The iShares MSCI Thailand Capped ETF (THD) is about two months away from celebrating its seventh anniversary and over those seven years, the lone Thailand-specific ETF has endured several bouts of political volatility.
Another one of those bouts could be coming after the Thai parliament today voted to impeach former Prime Minister Yingluck Shinawatra and moved forward with criminal charges against Shinawatra for her role in a rice price-fixing scandal. She could face up to 10 years in jail if found guilty on the criminal charges.
THD is taking the news with aplomb. The ETF is up more than half a percent Friday, but if critics want to nitpick, it should be acknowledged that volume is already nearly 10% above the daily average. Heading into 2015, institutional investors were overweight Thai equities, a position that has been rewarded, at least as far as THD is concerned.
Entering Friday, the Thailand ETF was up 5.2% to start the year, the second-best performance among the major single-country ETFs tracking Southeast Asian economies. Only the iShares MSCI Philippines ETF (EPHE) has been better this year. [A Roaring Asian Tiger ETF]
Thailand’s SET Index “is among Asia’s best performers in 2015. The benchmark is up 2.65% so far this year, building on a 15.3% gain in 2014. Bond prices have rallied and the currency is close to its strongest since October, remaining among the most resilient in Asia against a rising U.S. dollar,” reports Jake Watts for the Wall Street Journal.
For now, Thai streets are calm in the aftermath of the Shinawatra news, which is a critical factor for THD’s near-term outlook given the popularity she and her family enjoy in Thailand. That popularity runs so deep that Thai voters elected Yingluck even after her brother Thaksin was ousted in a 2006 military coup.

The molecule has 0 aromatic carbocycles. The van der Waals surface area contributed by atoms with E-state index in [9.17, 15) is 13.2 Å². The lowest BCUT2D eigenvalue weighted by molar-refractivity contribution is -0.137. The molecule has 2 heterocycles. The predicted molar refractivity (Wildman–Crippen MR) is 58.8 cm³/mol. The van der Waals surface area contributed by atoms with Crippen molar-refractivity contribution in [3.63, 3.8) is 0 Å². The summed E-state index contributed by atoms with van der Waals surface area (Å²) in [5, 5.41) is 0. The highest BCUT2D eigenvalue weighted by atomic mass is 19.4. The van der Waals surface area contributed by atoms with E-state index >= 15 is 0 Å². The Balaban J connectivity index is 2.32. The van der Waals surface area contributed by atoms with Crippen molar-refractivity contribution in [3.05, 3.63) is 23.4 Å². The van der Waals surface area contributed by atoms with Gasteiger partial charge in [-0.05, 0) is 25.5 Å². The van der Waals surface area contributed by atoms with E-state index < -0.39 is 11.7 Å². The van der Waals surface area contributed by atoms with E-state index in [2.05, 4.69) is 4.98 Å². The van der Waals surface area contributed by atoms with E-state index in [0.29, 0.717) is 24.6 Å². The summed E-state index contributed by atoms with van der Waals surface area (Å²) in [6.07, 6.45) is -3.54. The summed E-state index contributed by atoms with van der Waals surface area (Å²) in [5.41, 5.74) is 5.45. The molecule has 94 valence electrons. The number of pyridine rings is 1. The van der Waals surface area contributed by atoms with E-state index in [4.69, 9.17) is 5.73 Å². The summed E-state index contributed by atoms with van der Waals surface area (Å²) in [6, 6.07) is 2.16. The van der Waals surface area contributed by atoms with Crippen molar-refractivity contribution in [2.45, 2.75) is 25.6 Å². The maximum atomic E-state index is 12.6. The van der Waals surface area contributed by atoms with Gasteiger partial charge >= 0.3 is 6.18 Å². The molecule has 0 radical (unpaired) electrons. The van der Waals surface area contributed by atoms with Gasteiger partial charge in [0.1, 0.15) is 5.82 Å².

While some observers may believe Thailand is still rife with political volatility, especially after the military took control in May, Thailand’s economy and incomes have historically expanded faster and remained more stable under the three times the military led government, compared to the nine civilian ones. [Thailand Stocks, ETF Flourish Under Military Rule]
Still, there are reasons to be cautious with THD. In Thailand, one moment of calm can rapidly give way to political volatility. Additionally, Thai stocks are pricy relative to the MSCI Emerging Markets Index. The SET trades at 13.5 times forward earnings compared to 10.8 times on the MSCI Emerging Markets Index.
As is the case in the Philippines, lower oil prices are expected to help Thailand, which also imports the bulk of its energy consumption. Standard Chartered Bank is bold enough to predict low oil prices will help Thailand achieve 6% GDP growth this year, well above the estimate of 4% held by most analysts.
iShares MSCI Thailand Capped ETF